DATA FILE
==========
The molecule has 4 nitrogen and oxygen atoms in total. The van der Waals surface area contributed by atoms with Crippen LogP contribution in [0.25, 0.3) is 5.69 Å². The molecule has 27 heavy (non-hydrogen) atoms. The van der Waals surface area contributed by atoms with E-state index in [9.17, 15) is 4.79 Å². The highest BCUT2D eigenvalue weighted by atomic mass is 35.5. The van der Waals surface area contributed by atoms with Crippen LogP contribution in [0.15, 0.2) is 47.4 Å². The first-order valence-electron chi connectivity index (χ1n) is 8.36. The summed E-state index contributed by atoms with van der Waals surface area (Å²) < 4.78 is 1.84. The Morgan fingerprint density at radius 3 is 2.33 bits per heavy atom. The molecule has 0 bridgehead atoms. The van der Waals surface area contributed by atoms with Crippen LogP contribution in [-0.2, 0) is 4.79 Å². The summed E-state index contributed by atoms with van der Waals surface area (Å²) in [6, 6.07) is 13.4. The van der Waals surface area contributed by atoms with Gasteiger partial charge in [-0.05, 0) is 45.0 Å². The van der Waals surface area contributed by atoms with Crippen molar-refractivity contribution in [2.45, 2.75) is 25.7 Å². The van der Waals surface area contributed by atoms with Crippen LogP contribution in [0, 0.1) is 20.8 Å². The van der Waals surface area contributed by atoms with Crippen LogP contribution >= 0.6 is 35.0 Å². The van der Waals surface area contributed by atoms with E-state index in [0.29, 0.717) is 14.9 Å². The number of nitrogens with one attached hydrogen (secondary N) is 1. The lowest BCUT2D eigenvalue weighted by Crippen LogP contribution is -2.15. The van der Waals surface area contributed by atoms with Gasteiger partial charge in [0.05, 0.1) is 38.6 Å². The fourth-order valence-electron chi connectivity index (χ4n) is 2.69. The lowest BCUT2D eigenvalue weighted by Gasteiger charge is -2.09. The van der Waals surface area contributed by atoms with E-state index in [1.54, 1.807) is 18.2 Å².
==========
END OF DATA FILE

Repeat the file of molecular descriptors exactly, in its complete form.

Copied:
The molecule has 4 nitrogen and oxygen atoms in total. The van der Waals surface area contributed by atoms with Crippen LogP contribution in [0.25, 0.3) is 5.69 Å². The molecule has 27 heavy (non-hydrogen) atoms. The van der Waals surface area contributed by atoms with E-state index in [9.17, 15) is 4.79 Å². The highest BCUT2D eigenvalue weighted by atomic mass is 35.5. The van der Waals surface area contributed by atoms with Crippen LogP contribution in [0.15, 0.2) is 47.4 Å². The first-order valence-electron chi connectivity index (χ1n) is 8.36. The summed E-state index contributed by atoms with van der Waals surface area (Å²) < 4.78 is 1.84. The Morgan fingerprint density at radius 3 is 2.33 bits per heavy atom. The molecule has 0 bridgehead atoms. The van der Waals surface area contributed by atoms with Crippen LogP contribution in [-0.2, 0) is 4.79 Å². The summed E-state index contributed by atoms with van der Waals surface area (Å²) in [6, 6.07) is 13.4. The van der Waals surface area contributed by atoms with Gasteiger partial charge in [-0.05, 0) is 45.0 Å². The van der Waals surface area contributed by atoms with Crippen molar-refractivity contribution in [2.45, 2.75) is 25.7 Å². The van der Waals surface area contributed by atoms with Crippen LogP contribution in [0, 0.1) is 20.8 Å². The van der Waals surface area contributed by atoms with Crippen LogP contribution >= 0.6 is 35.0 Å². The van der Waals surface area contributed by atoms with E-state index in [0.29, 0.717) is 14.9 Å². The number of nitrogens with one attached hydrogen (secondary N) is 1. The lowest BCUT2D eigenvalue weighted by Crippen LogP contribution is -2.15. The van der Waals surface area contributed by atoms with Gasteiger partial charge in [0.05, 0.1) is 38.6 Å². The fourth-order valence-electron chi connectivity index (χ4n) is 2.69. The lowest BCUT2D eigenvalue weighted by Gasteiger charge is -2.09. The van der Waals surface area contributed by atoms with E-state index in [1.54, 1.807) is 18.2 Å².